Air Canada, which has made a science out of extracting fees and nickel-and-diming travellers with charges for everything from blankets to leg room to ticket changes, produced a remarkable piece of doubletalk over the weekend, even by its standards.

After people took to social media to complain that residents fleeing the Fort McMurray fire were charged premium airfares, Air Canada adjusted prices and refunded charges. (Andrew Vaughan/Canadian Press)

After reports that it had been gouging passengers fleeing Fort McMurray for Edmonton when the rest of the world was trying to help them, the airline issued an indignant response.

"It is not correct that we raised fares in response to this devastating situation," Air Canada said. "In some cases, customers booking last minute on May 3 and 4 on flights from Fort McMurray and Edmonton paid premium fares.

"This was a result of Air Canada's computerized revenue management system, which automatically manages fares."

In other words, yes, we charged them higher prices, but we couldn't help it. We automatically charge as much as we can.

The airline did do some damage control, adjusting prices and refunding charges after angry passengers took to social media, but whoever wrote that communiqué deserves some sort of PR anti-trophy.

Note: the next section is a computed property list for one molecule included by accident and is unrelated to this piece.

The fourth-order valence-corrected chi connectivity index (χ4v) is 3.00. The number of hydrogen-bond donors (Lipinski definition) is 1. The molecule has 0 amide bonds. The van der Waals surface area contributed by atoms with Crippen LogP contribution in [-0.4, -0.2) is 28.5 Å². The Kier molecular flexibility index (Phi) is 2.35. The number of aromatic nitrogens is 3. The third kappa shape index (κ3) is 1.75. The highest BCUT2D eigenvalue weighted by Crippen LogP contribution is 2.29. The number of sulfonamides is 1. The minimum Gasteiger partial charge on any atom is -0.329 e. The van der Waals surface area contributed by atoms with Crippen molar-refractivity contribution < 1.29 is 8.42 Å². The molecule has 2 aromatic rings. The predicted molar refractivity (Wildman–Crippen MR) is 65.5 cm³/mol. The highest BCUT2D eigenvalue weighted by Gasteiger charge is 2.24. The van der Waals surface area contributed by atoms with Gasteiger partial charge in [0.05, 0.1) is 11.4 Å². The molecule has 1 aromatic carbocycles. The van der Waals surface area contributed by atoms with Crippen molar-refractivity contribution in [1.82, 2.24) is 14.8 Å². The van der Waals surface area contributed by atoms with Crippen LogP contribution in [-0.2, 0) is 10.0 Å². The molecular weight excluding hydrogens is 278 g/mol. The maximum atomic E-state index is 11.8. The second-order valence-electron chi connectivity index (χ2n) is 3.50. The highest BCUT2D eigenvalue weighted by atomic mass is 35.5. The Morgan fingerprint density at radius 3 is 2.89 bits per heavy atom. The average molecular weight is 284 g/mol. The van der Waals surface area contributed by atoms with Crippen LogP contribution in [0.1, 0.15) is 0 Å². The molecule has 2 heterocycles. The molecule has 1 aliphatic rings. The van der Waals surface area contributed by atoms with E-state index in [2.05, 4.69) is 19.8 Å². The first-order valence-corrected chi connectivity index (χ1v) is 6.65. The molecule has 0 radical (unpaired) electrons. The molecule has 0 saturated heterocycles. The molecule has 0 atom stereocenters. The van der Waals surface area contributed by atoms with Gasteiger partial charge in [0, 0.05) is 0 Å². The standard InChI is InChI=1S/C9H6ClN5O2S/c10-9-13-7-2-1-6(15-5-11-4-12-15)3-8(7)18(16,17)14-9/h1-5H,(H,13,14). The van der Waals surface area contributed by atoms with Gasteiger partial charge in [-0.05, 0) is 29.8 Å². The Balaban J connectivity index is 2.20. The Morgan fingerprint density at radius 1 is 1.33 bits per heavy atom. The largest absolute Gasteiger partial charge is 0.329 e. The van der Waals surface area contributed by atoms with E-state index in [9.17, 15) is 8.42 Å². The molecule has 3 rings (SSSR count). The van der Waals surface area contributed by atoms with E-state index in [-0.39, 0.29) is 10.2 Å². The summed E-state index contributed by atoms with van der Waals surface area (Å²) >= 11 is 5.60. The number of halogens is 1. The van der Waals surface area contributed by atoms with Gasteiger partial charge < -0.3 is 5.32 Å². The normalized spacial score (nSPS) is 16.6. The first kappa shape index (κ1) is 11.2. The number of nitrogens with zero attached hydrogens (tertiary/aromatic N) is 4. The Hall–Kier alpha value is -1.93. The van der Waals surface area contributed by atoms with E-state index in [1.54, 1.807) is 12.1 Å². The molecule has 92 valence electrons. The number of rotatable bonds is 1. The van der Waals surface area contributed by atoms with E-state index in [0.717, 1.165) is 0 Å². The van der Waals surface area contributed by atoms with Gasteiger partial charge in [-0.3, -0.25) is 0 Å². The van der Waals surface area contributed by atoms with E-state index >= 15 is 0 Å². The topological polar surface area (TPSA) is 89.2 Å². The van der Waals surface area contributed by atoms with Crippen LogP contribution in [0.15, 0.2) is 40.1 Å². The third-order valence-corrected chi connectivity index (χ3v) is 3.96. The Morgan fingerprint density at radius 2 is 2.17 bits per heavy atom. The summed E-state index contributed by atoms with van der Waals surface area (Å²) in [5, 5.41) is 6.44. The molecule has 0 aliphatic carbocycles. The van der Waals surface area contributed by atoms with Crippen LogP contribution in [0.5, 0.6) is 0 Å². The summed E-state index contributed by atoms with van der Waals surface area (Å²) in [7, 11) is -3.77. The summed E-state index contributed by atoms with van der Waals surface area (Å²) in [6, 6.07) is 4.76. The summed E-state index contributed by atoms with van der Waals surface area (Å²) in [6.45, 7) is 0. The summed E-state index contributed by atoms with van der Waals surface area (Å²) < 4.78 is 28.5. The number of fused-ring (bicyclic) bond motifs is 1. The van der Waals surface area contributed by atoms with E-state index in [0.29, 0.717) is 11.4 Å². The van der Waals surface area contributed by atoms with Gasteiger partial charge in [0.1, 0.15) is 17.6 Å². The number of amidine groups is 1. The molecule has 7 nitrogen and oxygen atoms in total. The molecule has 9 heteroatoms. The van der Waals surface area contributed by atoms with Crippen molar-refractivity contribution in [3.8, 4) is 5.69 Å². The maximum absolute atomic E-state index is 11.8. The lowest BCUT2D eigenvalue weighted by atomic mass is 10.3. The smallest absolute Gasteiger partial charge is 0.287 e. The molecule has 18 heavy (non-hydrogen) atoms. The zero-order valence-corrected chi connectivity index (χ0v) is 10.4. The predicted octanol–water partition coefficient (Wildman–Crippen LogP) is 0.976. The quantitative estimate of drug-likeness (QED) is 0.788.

The Competition Tribunal recently ordered the real estate board in Toronto to divulge sales prices. (Mark Blinch/Reuters)

And so does the Toronto Real Estate Board, which until now has done its best to keep prices of homes sold in Canada's second-hottest market a proprietary secret.

It's a matter of privacy for buyers and sellers, you see. Oh, and also a great way to keep prices and commissions high, and deny the public vital information on which to base purchase offers.

In the U.S., all such information is transparent and public, accessible online within days of any transaction. But of course the U.S. has, um, competition, and that can cut into profits.

Happily for Toronto homebuyers, the Canadian government has a department whose job it is to ensure some competition exists here, too. The Competition Tribunal actually did its job recently, ordering the real estate board to divulge sales prices.

A small victory. An actual fair shake. A rarity, to be treasured.

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Neil Macdonald is a former foreign correspondent and columnist for CBC News who has also worked in newspapers. He speaks English and French fluently, as well as some Arabic.